Papanicolaou Smears (Pap Smears)
About 274,000 women die from cervical cancer each year, making it the second most common cause of cancer death in women (the first being breast cancer). 80% of these deaths occur in the developing world, where the Papanicolaou (Pap) smear is not available. With the Pap smear, cervical cancer is one of the easiest cancers to detect and prevent. It is performed during a pelvic exam and can detect precancerous changes in the cervix. If detected early, these precancerous changes can be removed before becoming cancerous.
When should I get a Pap smear?
- Cervical cancer screenings should begin at 21, regardless of the patient’s sexual history
- Women between the ages of 21 and 29 years old should get a Pap smear every three years
- Women over the age of 30 who have had three consecutive normal Pap tests can continue to be screened at an interval of every three years
- If an HPV test is performed at the same time as a Pap smear, your recommended interval is every five years for women over 30
- Women who have HIV or other immunocompromised conditions should get a Pap smear every year
- Cervical cancer screenings can be discontinued at age 65 if the patient has had no abnormal test results in the last 10 years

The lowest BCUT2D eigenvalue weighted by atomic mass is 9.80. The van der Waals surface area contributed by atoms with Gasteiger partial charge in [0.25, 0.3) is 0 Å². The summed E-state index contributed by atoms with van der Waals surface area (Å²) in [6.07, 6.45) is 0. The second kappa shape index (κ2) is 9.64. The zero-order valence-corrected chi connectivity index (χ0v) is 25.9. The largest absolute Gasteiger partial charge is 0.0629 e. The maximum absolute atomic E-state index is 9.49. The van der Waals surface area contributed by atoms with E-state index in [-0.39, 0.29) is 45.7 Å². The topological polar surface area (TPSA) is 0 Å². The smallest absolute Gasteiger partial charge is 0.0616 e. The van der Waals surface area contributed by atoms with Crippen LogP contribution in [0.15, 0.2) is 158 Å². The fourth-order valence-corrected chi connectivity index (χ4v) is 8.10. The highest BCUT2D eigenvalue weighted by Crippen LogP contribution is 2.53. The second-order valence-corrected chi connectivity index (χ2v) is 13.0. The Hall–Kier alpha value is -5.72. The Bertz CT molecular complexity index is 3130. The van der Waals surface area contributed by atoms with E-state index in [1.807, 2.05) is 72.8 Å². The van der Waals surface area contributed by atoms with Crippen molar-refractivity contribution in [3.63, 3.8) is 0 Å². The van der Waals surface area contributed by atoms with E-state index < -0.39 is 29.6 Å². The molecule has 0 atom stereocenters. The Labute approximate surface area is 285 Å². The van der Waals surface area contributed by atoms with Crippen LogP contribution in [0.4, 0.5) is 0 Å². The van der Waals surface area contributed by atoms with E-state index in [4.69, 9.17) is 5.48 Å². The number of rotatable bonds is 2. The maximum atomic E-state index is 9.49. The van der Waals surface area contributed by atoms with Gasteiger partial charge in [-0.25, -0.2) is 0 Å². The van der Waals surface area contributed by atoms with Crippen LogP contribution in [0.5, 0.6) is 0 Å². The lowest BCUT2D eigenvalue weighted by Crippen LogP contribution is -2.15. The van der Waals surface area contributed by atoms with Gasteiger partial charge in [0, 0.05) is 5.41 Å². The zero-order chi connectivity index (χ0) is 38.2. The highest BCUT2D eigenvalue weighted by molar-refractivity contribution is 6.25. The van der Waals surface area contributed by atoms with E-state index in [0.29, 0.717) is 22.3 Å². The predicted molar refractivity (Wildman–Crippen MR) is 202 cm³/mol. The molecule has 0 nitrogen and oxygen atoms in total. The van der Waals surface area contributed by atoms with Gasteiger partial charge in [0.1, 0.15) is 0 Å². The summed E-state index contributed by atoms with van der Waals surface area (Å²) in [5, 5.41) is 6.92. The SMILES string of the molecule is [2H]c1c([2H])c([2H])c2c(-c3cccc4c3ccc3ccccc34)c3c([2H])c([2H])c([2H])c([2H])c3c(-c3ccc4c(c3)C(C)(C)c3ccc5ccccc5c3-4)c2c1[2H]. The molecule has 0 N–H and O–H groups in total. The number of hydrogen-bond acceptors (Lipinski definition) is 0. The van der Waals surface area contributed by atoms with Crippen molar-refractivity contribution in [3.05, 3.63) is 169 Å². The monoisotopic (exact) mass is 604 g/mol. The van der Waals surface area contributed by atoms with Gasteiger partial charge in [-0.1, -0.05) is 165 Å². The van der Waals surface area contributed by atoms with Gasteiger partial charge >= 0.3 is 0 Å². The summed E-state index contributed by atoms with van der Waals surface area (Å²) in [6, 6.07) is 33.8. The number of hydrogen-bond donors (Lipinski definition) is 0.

How Are Pap Smears Done?
Pap smears are performed during a pelvic exam where the patient is lying on her back on the examination table, with her knees bent and the heels of the feet in the stirrups. A speculum is used to keep the vaginal walls open and a small soft brush takes a few cells from the cervix. The cells are sent to a laboratory for screening.
At Urgentology Care, we offer Pap Smears on a need basis. If you experience pelvic pain, bleeding, sensation of fullness, or have any concerns, please see your Ob/Gyn or visit our urgent care to get checked promptly. We are open every day at convenient times.
* Disclaimer - The information on our website is not medical advice and should not be regarded as such. All information is provided as-is without any warranties. If you have any specific medical questions, please contact a medical provider. If you are experiencing severe medical issues, please visit your nearest emergency room or dial 911.